Incorrect page content returned by server Verifying that the Web server returns the correct content is often done by visually inspecting each page in the Web Browser and Response tabs of the Web test viewer.

Validation rules can be used to automate this process once the Web test is verified to work correctly.

Debugging Common Web Test Problems

Web Server Responds Differently During Execution than Recording

In a perfect world, you would record a set of requests to a Web application, run the Web test, and receive the same responses from the server that you saw during recording. Unfortunately, Web applications sometimes behave differently during Web test execution than they do during recording.

This type of problem can occur for a variety of reasons and often results in an error something like the following:

     Request failed: $HIDDEN1.__VIEWSTATE not found in test context.

This error occurs when the Web test attempts to use a hidden field in the Web test context that it was unable to locate and extract from a previous response page it received.

The following screenshot demonstrates this problem when it is caused by a server error. In the second-to-last request, the server error caused hidden fields the next request depends on to not exist on the page.


Figure 2

There are many reasons why a server might respond differently during execution than it did during recording. Some of the more common reasons are summarized in the following sections. In all cases, validation rules can be added to requests to automatically verify that the server responds with the correct content.

One-Time-Use Data

One common cause of this problem is one-time-use data, such as when a Web application creates a unique user name. Playing back this kind of Web test without adding data binding or a random value can result in the Web application displaying an error when the test attempts to create a duplicate username.

JavaScript Redirects

A Web application that uses JavaScript redirects (setting window.location) might respond differently during execution than during recording because the Web test engine does not run script code. This type of problem can be easily corrected by inserting the URL the script redirects to and moving necessary extraction rules to the new request from the page that performs the redirect. Because this problem exists in the Web test immediately after recording, the only extraction rule likely to be present is ExtractHiddenFields.

Redirects to an Error Page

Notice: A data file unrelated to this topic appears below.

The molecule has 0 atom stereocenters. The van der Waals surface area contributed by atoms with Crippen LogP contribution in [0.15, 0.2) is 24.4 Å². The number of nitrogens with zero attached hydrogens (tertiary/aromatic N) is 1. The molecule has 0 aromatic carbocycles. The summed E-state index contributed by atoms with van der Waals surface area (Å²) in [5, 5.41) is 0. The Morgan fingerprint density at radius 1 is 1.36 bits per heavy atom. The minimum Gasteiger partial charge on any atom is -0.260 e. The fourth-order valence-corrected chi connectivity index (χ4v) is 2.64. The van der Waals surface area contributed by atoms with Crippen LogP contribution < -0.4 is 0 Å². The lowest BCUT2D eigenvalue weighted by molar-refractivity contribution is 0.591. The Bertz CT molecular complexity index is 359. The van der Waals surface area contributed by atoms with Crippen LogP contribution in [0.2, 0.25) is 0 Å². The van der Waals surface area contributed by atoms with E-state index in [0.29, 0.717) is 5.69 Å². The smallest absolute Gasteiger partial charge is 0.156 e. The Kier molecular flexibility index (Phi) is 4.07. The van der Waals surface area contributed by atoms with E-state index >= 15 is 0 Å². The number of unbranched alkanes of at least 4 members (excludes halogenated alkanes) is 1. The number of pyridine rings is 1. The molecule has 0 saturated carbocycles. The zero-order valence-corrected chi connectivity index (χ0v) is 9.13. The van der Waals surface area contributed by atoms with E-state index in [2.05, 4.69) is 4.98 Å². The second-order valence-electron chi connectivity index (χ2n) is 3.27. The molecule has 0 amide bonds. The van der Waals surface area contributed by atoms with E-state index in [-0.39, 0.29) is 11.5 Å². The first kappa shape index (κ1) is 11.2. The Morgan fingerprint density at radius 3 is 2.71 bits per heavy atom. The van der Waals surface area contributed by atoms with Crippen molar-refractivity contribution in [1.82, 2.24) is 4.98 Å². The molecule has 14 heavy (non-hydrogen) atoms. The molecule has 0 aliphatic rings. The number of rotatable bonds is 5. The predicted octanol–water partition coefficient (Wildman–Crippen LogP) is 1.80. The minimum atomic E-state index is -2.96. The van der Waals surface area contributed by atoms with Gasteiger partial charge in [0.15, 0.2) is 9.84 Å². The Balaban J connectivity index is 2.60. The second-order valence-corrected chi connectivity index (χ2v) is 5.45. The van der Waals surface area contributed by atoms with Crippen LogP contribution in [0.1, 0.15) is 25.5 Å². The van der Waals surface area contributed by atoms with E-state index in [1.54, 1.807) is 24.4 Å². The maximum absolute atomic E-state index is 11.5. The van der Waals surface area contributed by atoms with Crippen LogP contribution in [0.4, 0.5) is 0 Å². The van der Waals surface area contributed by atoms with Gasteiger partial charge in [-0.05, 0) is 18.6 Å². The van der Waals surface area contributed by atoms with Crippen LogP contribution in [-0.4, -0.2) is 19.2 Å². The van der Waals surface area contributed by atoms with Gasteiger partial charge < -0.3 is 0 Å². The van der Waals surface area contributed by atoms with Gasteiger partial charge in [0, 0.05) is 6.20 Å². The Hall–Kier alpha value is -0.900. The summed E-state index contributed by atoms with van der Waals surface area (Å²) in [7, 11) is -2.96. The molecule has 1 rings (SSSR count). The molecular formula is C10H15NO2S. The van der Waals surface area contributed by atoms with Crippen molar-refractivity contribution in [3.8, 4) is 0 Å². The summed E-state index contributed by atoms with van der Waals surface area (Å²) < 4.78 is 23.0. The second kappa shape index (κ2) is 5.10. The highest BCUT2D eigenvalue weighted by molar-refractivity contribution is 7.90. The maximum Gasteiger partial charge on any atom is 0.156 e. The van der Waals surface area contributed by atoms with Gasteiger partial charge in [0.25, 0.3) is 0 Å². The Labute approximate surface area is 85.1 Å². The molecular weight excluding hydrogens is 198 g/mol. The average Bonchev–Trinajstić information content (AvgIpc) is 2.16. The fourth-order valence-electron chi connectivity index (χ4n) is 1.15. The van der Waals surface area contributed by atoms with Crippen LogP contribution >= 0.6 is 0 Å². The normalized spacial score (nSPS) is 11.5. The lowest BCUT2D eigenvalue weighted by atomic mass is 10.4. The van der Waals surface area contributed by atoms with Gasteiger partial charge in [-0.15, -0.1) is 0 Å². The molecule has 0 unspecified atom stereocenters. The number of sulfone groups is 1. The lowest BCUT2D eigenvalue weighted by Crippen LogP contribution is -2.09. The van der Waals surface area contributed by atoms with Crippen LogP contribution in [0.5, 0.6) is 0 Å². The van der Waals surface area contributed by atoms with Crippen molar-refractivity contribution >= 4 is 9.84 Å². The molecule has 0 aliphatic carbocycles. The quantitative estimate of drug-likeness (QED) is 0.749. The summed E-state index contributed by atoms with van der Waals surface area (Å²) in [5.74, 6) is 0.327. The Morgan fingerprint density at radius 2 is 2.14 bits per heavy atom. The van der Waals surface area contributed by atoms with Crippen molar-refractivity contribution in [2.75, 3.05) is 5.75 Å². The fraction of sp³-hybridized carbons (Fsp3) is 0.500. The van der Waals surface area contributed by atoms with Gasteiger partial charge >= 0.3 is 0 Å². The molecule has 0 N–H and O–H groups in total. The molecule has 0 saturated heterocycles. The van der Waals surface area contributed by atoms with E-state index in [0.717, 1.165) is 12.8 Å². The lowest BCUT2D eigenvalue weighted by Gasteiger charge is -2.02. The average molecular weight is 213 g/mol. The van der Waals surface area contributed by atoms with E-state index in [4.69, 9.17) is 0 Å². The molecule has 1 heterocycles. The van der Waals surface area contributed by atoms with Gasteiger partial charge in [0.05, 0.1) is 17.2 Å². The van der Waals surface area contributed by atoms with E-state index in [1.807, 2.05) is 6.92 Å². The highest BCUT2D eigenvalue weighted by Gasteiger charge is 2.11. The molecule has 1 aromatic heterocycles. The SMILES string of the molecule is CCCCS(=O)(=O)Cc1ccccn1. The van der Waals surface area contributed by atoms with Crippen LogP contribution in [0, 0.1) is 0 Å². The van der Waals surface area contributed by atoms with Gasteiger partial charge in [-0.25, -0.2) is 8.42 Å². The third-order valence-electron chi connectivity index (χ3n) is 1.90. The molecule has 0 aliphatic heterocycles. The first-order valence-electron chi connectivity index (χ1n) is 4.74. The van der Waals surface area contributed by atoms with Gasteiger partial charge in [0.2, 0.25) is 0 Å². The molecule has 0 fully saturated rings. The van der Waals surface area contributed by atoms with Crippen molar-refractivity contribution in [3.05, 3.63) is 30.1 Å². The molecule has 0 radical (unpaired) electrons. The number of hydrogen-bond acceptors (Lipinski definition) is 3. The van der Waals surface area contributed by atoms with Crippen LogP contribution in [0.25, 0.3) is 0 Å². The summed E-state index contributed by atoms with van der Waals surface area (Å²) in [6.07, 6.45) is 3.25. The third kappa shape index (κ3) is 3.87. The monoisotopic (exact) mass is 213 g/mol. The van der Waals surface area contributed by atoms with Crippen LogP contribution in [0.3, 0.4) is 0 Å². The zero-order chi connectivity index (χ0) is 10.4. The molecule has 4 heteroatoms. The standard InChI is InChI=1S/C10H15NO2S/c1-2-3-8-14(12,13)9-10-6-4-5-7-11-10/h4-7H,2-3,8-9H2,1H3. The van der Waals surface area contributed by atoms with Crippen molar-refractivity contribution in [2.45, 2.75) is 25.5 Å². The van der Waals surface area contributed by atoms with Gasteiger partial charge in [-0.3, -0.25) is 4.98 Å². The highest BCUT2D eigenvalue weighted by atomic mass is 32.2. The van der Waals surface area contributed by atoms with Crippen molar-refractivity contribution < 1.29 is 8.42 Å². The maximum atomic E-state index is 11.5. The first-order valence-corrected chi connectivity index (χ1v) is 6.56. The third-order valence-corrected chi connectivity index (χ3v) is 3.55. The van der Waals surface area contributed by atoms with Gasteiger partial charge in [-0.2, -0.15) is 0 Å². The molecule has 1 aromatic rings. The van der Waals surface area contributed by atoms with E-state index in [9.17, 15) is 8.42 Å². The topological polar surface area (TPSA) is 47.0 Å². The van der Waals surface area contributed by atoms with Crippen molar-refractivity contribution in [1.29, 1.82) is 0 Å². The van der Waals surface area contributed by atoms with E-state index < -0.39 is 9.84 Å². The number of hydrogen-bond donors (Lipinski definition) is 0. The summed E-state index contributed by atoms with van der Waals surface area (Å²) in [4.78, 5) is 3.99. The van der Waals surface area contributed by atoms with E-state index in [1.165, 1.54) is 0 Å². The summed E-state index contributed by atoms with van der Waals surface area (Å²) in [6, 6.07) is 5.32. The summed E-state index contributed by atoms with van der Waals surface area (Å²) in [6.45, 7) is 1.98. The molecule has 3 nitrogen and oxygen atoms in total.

When there is a server error, a Web application might redirect to an error page, but not return an HTTP 400 or 500 level response code. This indicates that there is either a problem in the Web application itself or a problem in the requests being issued by the Web test. This particular problem is discussed in more detail in this blog post.

Handling View State and Other Dynamic Parameters

Even before ASP.NET 1.0 introduced the __VIEWSTATE hidden form field, Web applications used dynamically-generated form and querystring parameters to pass information between pages. These dynamic parameters require special consideration in a Web test because they can change every time the Web test runs. A Web test with hard-coded parameter values might not work for very long after recording, or even at all.

Web tests enable testing with dynamic parameters by using extraction rules and context binding. Extraction rules are placed on requests for pages that will contain a dynamic value. When the extraction rule runs, it extracts the dynamic value into the Web test context using a configurable name such as "myparam". A subsequent request then contains a querystring or form parameter with a value of {{myparam}}. When the Web test runs, the value in the Web test context is substituted for {{myparam}}.

The sequence of events for an extraction rule is as follows:

  1. The Web test engine begins executing Request1.
  2. Request1 is sent to the target server.
  3. A response is received from the target server.
  4. The extraction rule on Request1 runs on the response page.
  5. The extraction rule places an entry in the Web test context.
  6. The Web test engine begins executing Request2.
  7. Querystring parameters, form parameters, and any other context-bound values on Request2 are substituted from the Web test context.
  8. Request2 is sent to the target server.

Automatic Hidden Field Tracking

Web tests contain special support for handling dynamic hidden fields, such as __VIEWSTATE. When a Web test is recorded, hidden fields are automatically matched with form and querystring parameters. What a match is found, the ExtractHiddenFields rule is applied to the request generating the source of the hidden field. At this time, context bindings are applied to parameters on the request, making use of the hidden fields.